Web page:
TAMPA, Fla. – A group of South Florida prosecutors have thrown another wrench into the state’s highly controversial “stand your ground” law. The League of Prosecutors are calling it unconstitutional to force state attorneys to try a self-defense case before a judge and not a jury.
ABC Action News Reporter Kylie McGivern met with the news station’s legal analyst and former county judge Jeff Swartz, to break down what this could mean moving forward.
“All of them are coming forward and saying, ‘I felt threatened. I felt like my life was in danger. That’s why I used my weapon,” Swartz explained, highlighting high-profile cases in Florida.
Two of the cases still playing out in Tampa Bay include Curtis Reeves, a retired Tampa police officer who’s used the stand your ground defense after shooting and killing a man in a Wesley Chapel movie theater in 2014. Reeves is charged with second-degree murder. And Michael Drejka, who shot and killed a man in a parking lot over an argument about a handicapped space in Clearwater. Drejka was charged with manslaughter earlier this year.
Last year, the burden of proof shifted from the defendant to the state, forcing prosecutors to disprove a claim of self-defense before any jury trial.
"The state should always have the burden of proof in these types of situations," Rep. Jeff Brandes of Pinellas County (R) told ABC Action News last year, in support of changes to the stand your ground law. "The state should always have to prove that you acted outside the law."
Where the League of Prosecutors come in, is they want jurors to weigh in, saying in a briefing filed last week, “There is nothing special or unique about this defense that the common juror cannot understand.”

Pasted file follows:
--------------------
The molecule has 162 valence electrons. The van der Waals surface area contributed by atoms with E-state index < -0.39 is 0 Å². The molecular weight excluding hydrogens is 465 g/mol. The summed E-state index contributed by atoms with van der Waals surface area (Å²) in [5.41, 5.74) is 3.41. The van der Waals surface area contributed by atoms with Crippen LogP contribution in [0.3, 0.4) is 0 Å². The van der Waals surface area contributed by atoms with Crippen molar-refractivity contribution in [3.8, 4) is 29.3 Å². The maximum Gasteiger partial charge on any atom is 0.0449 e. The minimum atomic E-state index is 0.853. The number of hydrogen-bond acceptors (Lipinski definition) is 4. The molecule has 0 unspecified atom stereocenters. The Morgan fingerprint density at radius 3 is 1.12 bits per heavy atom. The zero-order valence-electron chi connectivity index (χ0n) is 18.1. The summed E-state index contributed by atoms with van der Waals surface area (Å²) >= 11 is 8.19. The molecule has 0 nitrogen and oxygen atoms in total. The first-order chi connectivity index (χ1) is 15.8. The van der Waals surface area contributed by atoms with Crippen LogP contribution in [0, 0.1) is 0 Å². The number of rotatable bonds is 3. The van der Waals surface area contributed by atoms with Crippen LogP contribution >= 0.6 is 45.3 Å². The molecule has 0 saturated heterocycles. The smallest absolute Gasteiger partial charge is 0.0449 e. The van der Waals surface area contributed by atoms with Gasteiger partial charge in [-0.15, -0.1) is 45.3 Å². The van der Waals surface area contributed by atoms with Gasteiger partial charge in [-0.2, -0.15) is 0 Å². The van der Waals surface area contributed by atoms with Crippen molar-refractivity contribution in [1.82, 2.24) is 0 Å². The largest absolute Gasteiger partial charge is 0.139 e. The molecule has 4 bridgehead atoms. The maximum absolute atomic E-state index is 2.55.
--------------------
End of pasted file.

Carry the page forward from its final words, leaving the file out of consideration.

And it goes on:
To Swartz, the argument doesn’t totally make sense, saying, "The state only has a jury has a jury trial when the defendant asks for a jury trial. If the defendant doesn't ask for one, the state can't demand that they get one on their own. That's not the way it works."
Full disclosure, Swartz had concerns about changes to the stand your ground law from the beginning.
Last year, he shared concerns with ABC Action News about the change potentially creating an easier path for someone trying to get away with murder.
"This is what we call downstream consequences. The social policy set by this is really horrible," he said at the time.
Despite his feelings, his take is, “It’s not unconstitutional. It may be wrong as a matter of policy, but it’s not unconstitutional.”
The reason being, he says, is because regardless of what you believe when it comes to the self-defense law, “The Florida Supreme Court cannot overturn a law simply because they think it’s bad public policy.”
“For the guy on the street, if he doesn’t like this law then the legislature has to change it,” Swartz said.
The League of Prosecutors includes Miami-Dade State Attorney Katherine Fernandez Rundle.
ABC Action News reached out to the office of State Attorney Andrew Warren, which covers Hillsborough County, and learned Warren is still reviewing the brief from the League of Prosecutors. But he did provide a statement on the revisions to the stand your ground law from 2017.
"I opposed changing Stand Your Ground because it would significantly disrupt the operation of our criminal justice system and undermine public safety, while doing nothing to protect law-abiding gun owners. Last year’s amendment was an ill-conceived solution in search of a problem that predictably created confusion and gridlock in our courts, which is now wasting taxpayer resources and delaying justice for victims."
The Florida Supreme Court is set to review a case that asks whether the stand your ground law applies retroactively. A spokesperson for the court tells us arguments for the case of Tashara Love v. State of Florida will likely begin next year.